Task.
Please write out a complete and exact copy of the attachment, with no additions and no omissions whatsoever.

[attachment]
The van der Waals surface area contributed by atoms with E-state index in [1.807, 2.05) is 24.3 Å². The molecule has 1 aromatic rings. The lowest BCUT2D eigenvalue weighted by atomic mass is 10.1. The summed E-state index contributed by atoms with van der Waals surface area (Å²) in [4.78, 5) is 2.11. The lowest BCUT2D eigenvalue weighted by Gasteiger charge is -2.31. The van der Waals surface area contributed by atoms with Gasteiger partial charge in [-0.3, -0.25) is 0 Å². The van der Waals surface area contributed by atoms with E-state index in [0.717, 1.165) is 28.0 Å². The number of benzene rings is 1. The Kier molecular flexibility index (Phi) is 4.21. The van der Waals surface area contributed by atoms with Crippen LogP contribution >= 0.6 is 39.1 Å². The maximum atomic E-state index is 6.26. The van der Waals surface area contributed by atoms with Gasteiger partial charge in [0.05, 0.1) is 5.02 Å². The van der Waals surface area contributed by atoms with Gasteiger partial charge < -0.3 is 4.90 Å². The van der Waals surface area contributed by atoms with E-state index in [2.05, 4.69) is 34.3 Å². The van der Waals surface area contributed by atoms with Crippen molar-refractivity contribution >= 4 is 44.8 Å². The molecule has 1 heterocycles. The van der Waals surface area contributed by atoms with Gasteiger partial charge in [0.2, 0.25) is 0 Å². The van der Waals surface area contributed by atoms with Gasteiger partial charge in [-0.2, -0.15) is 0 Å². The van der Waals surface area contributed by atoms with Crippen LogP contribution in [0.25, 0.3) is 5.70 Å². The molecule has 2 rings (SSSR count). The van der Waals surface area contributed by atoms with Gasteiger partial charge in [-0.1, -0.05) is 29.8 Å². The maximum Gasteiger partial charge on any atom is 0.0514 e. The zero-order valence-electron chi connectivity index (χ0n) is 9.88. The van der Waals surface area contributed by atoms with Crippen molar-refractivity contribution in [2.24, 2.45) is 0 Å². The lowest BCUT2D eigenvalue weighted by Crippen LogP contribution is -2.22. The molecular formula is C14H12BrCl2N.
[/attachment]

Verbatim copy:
The van der Waals surface area contributed by atoms with E-state index in [1.807, 2.05) is 24.3 Å². The molecule has 1 aromatic rings. The lowest BCUT2D eigenvalue weighted by atomic mass is 10.1. The summed E-state index contributed by atoms with van der Waals surface area (Å²) in [4.78, 5) is 2.11. The lowest BCUT2D eigenvalue weighted by Gasteiger charge is -2.31. The van der Waals surface area contributed by atoms with Gasteiger partial charge in [-0.3, -0.25) is 0 Å². The van der Waals surface area contributed by atoms with E-state index in [0.717, 1.165) is 28.0 Å². The number of benzene rings is 1. The Kier molecular flexibility index (Phi) is 4.21. The van der Waals surface area contributed by atoms with Crippen LogP contribution >= 0.6 is 39.1 Å². The maximum atomic E-state index is 6.26. The van der Waals surface area contributed by atoms with Gasteiger partial charge in [0.05, 0.1) is 5.02 Å². The van der Waals surface area contributed by atoms with Gasteiger partial charge < -0.3 is 4.90 Å². The van der Waals surface area contributed by atoms with E-state index in [2.05, 4.69) is 34.3 Å². The van der Waals surface area contributed by atoms with Crippen molar-refractivity contribution >= 4 is 44.8 Å². The molecule has 1 heterocycles. The van der Waals surface area contributed by atoms with Gasteiger partial charge in [0.2, 0.25) is 0 Å². The van der Waals surface area contributed by atoms with Gasteiger partial charge in [-0.2, -0.15) is 0 Å². The van der Waals surface area contributed by atoms with Crippen LogP contribution in [0.25, 0.3) is 5.70 Å². The molecule has 2 rings (SSSR count). The van der Waals surface area contributed by atoms with Gasteiger partial charge in [-0.1, -0.05) is 29.8 Å². The maximum Gasteiger partial charge on any atom is 0.0514 e. The zero-order valence-electron chi connectivity index (χ0n) is 9.88. The van der Waals surface area contributed by atoms with Crippen molar-refractivity contribution in [2.24, 2.45) is 0 Å². The lowest BCUT2D eigenvalue weighted by Crippen LogP contribution is -2.22. The molecular formula is C14H12BrCl2N.